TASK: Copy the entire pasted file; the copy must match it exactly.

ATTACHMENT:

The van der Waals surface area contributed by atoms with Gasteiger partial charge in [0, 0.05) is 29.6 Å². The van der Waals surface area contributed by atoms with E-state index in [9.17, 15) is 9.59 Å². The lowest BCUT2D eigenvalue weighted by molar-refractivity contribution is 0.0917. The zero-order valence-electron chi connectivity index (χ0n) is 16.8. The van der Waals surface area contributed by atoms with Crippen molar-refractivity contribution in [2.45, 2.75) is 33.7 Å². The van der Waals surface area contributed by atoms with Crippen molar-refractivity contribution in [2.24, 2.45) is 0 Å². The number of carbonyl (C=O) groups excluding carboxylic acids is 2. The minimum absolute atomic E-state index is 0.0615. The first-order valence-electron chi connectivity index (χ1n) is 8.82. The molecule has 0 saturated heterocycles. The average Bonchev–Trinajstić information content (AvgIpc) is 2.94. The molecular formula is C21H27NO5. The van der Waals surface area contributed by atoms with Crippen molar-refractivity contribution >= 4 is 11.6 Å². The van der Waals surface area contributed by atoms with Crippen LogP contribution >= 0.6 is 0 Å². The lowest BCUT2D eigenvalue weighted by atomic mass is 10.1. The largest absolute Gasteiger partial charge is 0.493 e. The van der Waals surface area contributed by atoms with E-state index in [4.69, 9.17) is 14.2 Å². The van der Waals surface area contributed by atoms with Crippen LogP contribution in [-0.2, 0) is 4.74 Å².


The van der Waals surface area contributed by atoms with Gasteiger partial charge in [0, 0.05) is 29.6 Å². The van der Waals surface area contributed by atoms with E-state index in [9.17, 15) is 9.59 Å². The lowest BCUT2D eigenvalue weighted by molar-refractivity contribution is 0.0917. The zero-order valence-electron chi connectivity index (χ0n) is 16.8. The van der Waals surface area contributed by atoms with Crippen molar-refractivity contribution in [2.45, 2.75) is 33.7 Å². The van der Waals surface area contributed by atoms with Crippen molar-refractivity contribution in [2.24, 2.45) is 0 Å². The number of carbonyl (C=O) groups excluding carboxylic acids is 2. The minimum absolute atomic E-state index is 0.0615. The first-order valence-electron chi connectivity index (χ1n) is 8.82. The molecule has 0 saturated heterocycles. The average Bonchev–Trinajstić information content (AvgIpc) is 2.94. The molecular formula is C21H27NO5. The van der Waals surface area contributed by atoms with Crippen molar-refractivity contribution >= 4 is 11.6 Å². The van der Waals surface area contributed by atoms with Crippen LogP contribution >= 0.6 is 0 Å². The lowest BCUT2D eigenvalue weighted by atomic mass is 10.1. The largest absolute Gasteiger partial charge is 0.493 e. The van der Waals surface area contributed by atoms with E-state index in [4.69, 9.17) is 14.2 Å². The van der Waals surface area contributed by atoms with Crippen LogP contribution in [-0.2, 0) is 4.74 Å².